Australia's government unveiled legislation on Wednesday to crack down on cybercrime in the wake of recent cyber attacks on multinational companies and institutions, from Google to the International Monetary Fund and the U.S. Senate.
Cybercrime was a growing threat to individuals, businesses and governments, Attorney-General Robert McClelland said, with the country's giant resource industry having warned recently of near-daily hacking attempts from offshore.
The increasing cyber threat means that no nation alone can effectively overcome this problem and international cooperation is essential, McClelland said.
The laws, once passed by parliament, will give Australian police and intelligence agencies the power to force telecommunications companies to keep sensitive information that was normally stored only briefly before being destroyed.
They also aim to strengthen cooperation with overseas cybercrime agencies, giving police and security agencies better access to information stored overseas when investigating crimes locally committed using the internet.
Australia must have appropriate arrangements domestically and internationally to be in the best possible position to fight cybercrime and cyber security threats, McClelland said.
Cyber hackers have launched a series of attacks in recent weeks targeting not only U.S. lawmakers, but also global companies and institutions, from Citigroup Inc to aerospace company Lockheed Martin, forcing governments and private companies to look at strengthening defences.
Henry Kissinger, an architect of Sino-U.S. relations in the 1970s, earlier this month called for the United States and China to reach an agreement to restrict cyber attacks and designate some areas as off limits.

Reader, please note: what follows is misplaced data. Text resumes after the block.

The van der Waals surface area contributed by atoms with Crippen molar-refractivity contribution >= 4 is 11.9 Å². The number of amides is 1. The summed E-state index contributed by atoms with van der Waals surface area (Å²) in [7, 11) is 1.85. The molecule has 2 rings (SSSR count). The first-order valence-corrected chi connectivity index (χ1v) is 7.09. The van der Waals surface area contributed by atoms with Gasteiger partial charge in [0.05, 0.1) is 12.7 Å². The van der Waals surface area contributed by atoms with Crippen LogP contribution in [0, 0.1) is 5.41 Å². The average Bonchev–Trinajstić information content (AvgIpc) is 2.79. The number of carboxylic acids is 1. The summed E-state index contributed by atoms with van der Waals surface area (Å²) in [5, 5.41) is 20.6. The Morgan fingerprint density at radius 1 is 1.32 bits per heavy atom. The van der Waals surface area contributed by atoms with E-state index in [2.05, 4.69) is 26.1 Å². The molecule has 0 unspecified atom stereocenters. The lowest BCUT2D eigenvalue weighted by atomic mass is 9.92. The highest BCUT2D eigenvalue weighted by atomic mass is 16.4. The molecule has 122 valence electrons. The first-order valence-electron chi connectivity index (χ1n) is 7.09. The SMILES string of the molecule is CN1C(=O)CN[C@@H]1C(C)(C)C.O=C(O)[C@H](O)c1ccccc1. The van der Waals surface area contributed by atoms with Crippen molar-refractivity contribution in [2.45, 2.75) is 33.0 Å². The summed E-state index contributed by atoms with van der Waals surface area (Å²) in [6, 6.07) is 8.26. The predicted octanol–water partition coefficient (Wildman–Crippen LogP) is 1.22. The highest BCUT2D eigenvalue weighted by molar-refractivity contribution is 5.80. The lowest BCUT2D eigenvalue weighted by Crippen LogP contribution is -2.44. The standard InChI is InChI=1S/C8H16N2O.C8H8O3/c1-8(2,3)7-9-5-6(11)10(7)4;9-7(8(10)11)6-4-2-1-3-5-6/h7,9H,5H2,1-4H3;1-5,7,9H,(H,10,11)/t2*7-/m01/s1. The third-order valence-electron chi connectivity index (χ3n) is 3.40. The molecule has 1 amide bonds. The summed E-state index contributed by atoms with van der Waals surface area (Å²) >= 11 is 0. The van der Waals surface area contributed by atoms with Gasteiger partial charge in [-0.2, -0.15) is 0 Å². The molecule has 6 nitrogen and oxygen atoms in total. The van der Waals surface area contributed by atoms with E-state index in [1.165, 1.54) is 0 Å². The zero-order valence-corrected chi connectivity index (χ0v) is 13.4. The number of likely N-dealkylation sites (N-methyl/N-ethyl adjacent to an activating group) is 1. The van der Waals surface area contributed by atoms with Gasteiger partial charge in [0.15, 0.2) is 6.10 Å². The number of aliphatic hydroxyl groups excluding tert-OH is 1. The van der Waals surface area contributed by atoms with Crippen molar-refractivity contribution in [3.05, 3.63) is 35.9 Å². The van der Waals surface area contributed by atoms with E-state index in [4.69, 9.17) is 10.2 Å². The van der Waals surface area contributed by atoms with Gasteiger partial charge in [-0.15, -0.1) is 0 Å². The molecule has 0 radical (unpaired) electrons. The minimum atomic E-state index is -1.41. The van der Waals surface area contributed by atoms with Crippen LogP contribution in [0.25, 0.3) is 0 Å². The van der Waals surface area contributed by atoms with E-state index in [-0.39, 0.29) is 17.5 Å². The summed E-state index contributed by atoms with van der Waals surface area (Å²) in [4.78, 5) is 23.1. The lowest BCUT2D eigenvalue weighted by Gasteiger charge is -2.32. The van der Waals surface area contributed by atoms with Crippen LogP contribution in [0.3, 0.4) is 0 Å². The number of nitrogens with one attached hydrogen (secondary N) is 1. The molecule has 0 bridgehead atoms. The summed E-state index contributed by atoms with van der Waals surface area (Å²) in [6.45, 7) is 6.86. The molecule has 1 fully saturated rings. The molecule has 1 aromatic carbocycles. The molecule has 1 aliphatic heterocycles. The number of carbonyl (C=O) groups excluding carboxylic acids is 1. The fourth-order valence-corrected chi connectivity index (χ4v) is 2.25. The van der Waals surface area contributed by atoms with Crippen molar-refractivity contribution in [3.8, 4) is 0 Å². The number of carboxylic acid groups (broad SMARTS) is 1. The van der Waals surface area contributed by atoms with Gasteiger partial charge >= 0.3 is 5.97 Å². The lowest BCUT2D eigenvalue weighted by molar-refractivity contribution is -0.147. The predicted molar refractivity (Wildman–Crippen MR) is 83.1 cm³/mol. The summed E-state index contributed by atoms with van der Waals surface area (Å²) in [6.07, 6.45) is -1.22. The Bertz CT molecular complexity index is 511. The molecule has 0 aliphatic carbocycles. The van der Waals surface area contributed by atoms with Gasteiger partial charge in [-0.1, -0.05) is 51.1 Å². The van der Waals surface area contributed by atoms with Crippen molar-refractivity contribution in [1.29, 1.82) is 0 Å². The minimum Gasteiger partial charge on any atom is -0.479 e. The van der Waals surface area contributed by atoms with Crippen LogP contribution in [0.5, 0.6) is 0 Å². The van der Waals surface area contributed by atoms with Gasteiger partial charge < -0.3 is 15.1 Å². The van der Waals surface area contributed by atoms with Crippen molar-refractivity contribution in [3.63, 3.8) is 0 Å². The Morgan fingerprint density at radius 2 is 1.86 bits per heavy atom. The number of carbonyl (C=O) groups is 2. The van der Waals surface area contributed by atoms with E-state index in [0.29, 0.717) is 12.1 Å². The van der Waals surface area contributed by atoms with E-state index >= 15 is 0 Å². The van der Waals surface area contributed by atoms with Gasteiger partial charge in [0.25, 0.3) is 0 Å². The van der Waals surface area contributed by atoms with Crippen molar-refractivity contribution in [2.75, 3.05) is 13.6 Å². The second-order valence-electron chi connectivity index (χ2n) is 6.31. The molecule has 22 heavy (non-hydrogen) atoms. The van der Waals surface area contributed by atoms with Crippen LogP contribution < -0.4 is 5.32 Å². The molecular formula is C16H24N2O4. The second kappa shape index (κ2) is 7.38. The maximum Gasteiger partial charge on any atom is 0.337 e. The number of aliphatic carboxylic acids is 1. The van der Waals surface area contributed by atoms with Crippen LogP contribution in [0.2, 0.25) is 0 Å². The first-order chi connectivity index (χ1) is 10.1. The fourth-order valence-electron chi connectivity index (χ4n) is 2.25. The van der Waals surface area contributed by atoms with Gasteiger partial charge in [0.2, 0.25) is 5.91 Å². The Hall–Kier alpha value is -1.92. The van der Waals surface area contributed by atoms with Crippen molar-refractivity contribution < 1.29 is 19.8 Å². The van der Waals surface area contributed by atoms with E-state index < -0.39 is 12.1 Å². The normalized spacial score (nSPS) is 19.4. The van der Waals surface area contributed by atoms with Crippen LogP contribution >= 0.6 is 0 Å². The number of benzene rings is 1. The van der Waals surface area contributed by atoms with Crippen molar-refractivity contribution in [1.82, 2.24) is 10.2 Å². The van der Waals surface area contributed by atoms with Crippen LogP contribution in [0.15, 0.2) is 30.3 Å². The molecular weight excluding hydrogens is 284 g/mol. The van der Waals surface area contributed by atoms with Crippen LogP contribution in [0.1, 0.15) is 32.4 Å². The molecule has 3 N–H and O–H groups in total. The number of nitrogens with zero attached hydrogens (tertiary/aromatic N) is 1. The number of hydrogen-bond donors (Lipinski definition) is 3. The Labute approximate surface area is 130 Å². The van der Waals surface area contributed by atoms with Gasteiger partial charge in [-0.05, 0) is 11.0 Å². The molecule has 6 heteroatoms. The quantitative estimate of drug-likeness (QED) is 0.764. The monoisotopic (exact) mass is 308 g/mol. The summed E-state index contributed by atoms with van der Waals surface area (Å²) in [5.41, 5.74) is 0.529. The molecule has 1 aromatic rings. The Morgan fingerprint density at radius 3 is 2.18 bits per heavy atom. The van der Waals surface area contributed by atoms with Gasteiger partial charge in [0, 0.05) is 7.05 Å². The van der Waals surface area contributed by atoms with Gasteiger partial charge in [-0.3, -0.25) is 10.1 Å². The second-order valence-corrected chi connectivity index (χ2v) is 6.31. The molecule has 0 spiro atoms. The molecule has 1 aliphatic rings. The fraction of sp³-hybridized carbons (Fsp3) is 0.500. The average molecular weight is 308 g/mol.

Australia is already developing a cyber defense strategy to combat hacking and electronic espionage, including the growing threat posed by state-sponsored cyber attacks. The blueprint strategy will be ready next year.
The country has experienced a wave of attacks on more than 4,000 businesses, including hacking attacks from offshore that bought down computer networks in the national parliament.
McClelland said the current cybercrime bills set the legislative framework for Australia to join the only binding international treaty on the problem: the Council of Europe Convention on Cybercrime.
That would widen international cooperation and help authorities from one country collect data in an overseas jurisdiction, as well as establishing an emergency network to provide immediate help to investigators globally.
Over 40 nations have either signed or become a party to the Convention, including the United States, the United Kingdom, Canada, Japan and South Africa.
This is an important step to increasing the powers of Australian investigators to effectively combat cybercrime with increased international cooperation, Australia's Home Affairs and Justice Minister Brendan O'Connor said.
(Editing by Ed Davies)